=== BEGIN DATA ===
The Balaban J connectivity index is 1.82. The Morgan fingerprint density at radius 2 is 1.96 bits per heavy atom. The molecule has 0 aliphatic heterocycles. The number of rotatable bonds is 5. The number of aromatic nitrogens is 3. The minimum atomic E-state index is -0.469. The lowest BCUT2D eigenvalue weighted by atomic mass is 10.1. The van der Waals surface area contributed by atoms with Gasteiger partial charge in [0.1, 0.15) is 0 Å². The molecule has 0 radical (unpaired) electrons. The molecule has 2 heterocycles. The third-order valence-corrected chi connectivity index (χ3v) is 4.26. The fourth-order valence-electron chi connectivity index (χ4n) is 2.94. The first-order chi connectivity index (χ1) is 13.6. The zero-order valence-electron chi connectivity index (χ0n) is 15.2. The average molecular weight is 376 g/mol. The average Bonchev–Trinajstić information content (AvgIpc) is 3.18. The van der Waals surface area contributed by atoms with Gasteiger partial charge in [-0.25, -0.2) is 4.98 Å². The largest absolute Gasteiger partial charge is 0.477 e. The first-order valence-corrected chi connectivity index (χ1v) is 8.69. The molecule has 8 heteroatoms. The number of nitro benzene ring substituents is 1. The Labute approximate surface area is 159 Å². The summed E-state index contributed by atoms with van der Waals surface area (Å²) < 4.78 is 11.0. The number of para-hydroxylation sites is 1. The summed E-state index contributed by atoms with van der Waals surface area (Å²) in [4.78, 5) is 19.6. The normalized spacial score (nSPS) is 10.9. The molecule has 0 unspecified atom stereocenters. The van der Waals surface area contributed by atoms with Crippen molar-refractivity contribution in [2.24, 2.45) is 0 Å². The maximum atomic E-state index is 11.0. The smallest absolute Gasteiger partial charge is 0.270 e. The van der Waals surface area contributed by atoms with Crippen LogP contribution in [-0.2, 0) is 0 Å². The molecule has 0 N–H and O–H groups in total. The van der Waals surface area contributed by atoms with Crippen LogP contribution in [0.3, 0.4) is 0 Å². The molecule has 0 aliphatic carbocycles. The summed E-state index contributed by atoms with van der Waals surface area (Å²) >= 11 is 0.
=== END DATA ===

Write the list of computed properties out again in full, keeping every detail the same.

The Balaban J connectivity index is 1.82. The Morgan fingerprint density at radius 2 is 1.96 bits per heavy atom. The molecule has 0 aliphatic heterocycles. The number of rotatable bonds is 5. The number of aromatic nitrogens is 3. The minimum atomic E-state index is -0.469. The lowest BCUT2D eigenvalue weighted by atomic mass is 10.1. The van der Waals surface area contributed by atoms with Gasteiger partial charge in [0.1, 0.15) is 0 Å². The molecule has 0 radical (unpaired) electrons. The molecule has 2 heterocycles. The third-order valence-corrected chi connectivity index (χ3v) is 4.26. The fourth-order valence-electron chi connectivity index (χ4n) is 2.94. The first-order chi connectivity index (χ1) is 13.6. The zero-order valence-electron chi connectivity index (χ0n) is 15.2. The average molecular weight is 376 g/mol. The average Bonchev–Trinajstić information content (AvgIpc) is 3.18. The van der Waals surface area contributed by atoms with Gasteiger partial charge in [-0.25, -0.2) is 4.98 Å². The largest absolute Gasteiger partial charge is 0.477 e. The first-order valence-corrected chi connectivity index (χ1v) is 8.69. The molecule has 8 heteroatoms. The number of nitro benzene ring substituents is 1. The Labute approximate surface area is 159 Å². The summed E-state index contributed by atoms with van der Waals surface area (Å²) < 4.78 is 11.0. The number of para-hydroxylation sites is 1. The summed E-state index contributed by atoms with van der Waals surface area (Å²) in [4.78, 5) is 19.6. The normalized spacial score (nSPS) is 10.9. The molecule has 0 unspecified atom stereocenters. The van der Waals surface area contributed by atoms with Crippen molar-refractivity contribution in [2.24, 2.45) is 0 Å². The maximum atomic E-state index is 11.0. The smallest absolute Gasteiger partial charge is 0.270 e. The van der Waals surface area contributed by atoms with Crippen LogP contribution in [-0.2, 0) is 0 Å². The molecule has 0 N–H and O–H groups in total. The van der Waals surface area contributed by atoms with Crippen LogP contribution in [0.3, 0.4) is 0 Å². The molecule has 0 aliphatic carbocycles. The summed E-state index contributed by atoms with van der Waals surface area (Å²) >= 11 is 0.